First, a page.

President Bush on Saturday blamed the Islamic militant group Hezbollah and a compliant Syria for the escalating violence in the Middle East, taking a sharper stance than Russian President Vladimir Putin.

Bush held Israel blameless while Putin was critical of Israel's military response.

"The best way to stop the violence is for Hezbollah to lay down its arms and to stop attacking. And therefore I call upon Syria to exert influence over Hezbollah," Bush said about the flare-up that could overshadow this weekend's meeting of world powers.

The U.S. pressed for the Group of Eight's approval of a statement identifying Hezbollah as the main culprit and emphasizing the importance of maintaining a democratic Lebanon.

Israel launched its offensive after Hezbollah guerrillas crossed the Israel-Lebanon border and captured two Israeli soldiers on Wednesday. Since then, Israel has bombarded Lebanon's airport and main roads while Hezbollah, backed by both Syria and Iran, has launched hundreds of rockets into Israel.

Bush blamed Hezbollah's rocket attacks at Israel from its base in southern Lebanon, and the militant group's capture of the two Israeli soldiers for triggering the fierce fighting.

Putin agreed it was unacceptable for Hezbollah to try to achieve its goal by using force and abductions. But Putin said that while Israel's concerns may be justified, "The use of force should be balanced" and should stop.

Later, Russian Defense Minister Sergei Ivanov called the conflict "basically, a war that has begun" and warned that other nations in the region could be drawn into the fight. "Both sides in the conflict must exercise extreme restraint, caution and foresee the consequences of their actions," he told reporters.

The United States, meanwhile, worked behind the scenes to build support for a statement expressly condemning Hezbollah for its role. The statement would also criticize Syria, Iran, and the Palestinian group Hamas for "all acting in a way that frustrates democracy in the area and frustrates peace," said Bush's National Security Adviser Stephen Hadley. It would assert the importance of maintaining democracy in Lebanon and salute efforts of the United Nations to restore peace.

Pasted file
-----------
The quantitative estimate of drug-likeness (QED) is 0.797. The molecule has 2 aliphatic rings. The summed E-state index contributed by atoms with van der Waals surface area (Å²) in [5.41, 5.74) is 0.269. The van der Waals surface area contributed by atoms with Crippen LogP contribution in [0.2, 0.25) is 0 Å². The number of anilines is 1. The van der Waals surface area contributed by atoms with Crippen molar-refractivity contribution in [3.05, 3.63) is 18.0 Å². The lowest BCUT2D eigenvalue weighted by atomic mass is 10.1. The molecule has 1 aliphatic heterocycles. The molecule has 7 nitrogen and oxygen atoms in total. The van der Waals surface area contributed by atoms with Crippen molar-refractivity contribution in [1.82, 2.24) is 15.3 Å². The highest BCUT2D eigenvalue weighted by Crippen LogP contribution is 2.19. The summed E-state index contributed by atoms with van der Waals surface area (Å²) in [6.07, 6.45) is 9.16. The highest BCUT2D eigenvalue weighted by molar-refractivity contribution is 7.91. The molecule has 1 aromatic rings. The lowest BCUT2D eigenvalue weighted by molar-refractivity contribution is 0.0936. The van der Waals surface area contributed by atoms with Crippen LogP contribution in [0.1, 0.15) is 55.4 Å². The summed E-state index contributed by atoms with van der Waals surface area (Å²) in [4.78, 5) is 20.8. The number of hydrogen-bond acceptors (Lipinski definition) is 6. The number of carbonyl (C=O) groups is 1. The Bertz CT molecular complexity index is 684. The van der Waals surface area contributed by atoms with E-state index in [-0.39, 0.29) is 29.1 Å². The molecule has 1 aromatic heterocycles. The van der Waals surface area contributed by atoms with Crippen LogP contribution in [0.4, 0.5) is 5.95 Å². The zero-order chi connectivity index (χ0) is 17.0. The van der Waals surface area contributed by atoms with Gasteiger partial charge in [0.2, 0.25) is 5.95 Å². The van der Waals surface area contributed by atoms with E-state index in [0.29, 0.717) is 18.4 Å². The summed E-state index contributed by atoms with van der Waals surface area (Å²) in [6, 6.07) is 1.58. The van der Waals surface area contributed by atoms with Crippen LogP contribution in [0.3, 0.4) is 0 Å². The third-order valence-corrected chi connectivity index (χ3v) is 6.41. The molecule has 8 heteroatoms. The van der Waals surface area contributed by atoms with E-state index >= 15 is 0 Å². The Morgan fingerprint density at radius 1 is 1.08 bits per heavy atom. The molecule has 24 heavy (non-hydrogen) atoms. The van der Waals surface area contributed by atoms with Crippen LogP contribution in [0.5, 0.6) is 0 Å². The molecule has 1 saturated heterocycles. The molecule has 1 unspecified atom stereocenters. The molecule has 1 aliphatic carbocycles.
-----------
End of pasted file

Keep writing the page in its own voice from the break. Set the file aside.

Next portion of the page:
Bush and Putin spoke at a news conference just hours after the breakdown of talks to bring Russia into the World Trade Organization, a long-sought goal of Putin's. He had hoped to announce an agreement on the WTO before hosting the G-8 summit. Susan Schwab, the top U.S. trade negotiator, later told reporters that reaching a deal could take another two to three months.

The talks broke off because of differences over assurances the United States was seeking over the protection of U.S. copyrights and patents and promises that Russia would accept greater amounts of U.S. farm goods.

Bush said the administration believed Russia needed to offer more in trade concessions to satisfy the Congress. He said both sides would continue to negotiate to get a deal. The United States is the only country that has yet to signoff on Russia's membership in the WTO.

The two leaders aren't in complete agreement either on democracy. Russia has come under criticism from some Western leaders for backsliding on democracy and exerting greater state control over the oil industry.

Bush emphasized the importance of individual rights and freedoms. "I fully understand that there will be a Russian style democracy. I don't expect Russia to look like the United States," Bush said. "As Vladimir pointedly reminded me last night, we have a different history, different traditions."

Putin replied: "We certainly would not want to have the same kind of democracy as they have in Iraq, I can tell you quite honestly." It was a reference to the U.S.-led invasion of Iraq, which Putin opposed, and the U.S. imposition of democracy there.

"We know for sure that we cannot strengthen or nation without developing democratic institutions," Putin said. "But, certainly, we will do this by ourselves." The leaders were able to agree on an initiative to combat nuclear terrorism. The Global Initiative to Combat Nuclear Terrorism calls on states to improve accounting, control and physical protection of nuclear material and radioactive substances as well as the security of nuclear facilities. The agreement pledges joint efforts to detect and suppress illicit trafficking in nuclear, biological and chemical materials — particularly measures to prevent their acquisition and use by terrorists.

Bush and Putin, who casually called each other by their first names, sought to downplay U.S.-Russia tensions.

Besides the newest Middle East crisis, Bush and Putin discuss ways to deal with the nuclear ambitions of Iran and North Korea.

The United States and Japan insisted that the U.N. Security Council vote Saturday on a proposed resolution condemning North Korea's missile tests. A last-minute proposal brought the divided council closer to an agreement, but the council remains split over one final issue: Should the resolution be adopted under Chapter 7 of the U.N. Charter, which allows for the use of military force to make sure the resolution is obeyed.

"I'm confident that we can get something done at the United Nations on North Korea," Bush said.

Bush said he and Putin agree that Iran should not have nuclear weapons, but Bush declined to say whether he asked Putin to back U.N. sanctions against Tehran to force Iran to abandon uranium enrichment — a process that can lead to the production of nuclear weapons.

"If the Iranians see that the United States and Russia are working together, they will see the seriousness of our intent," Putin said.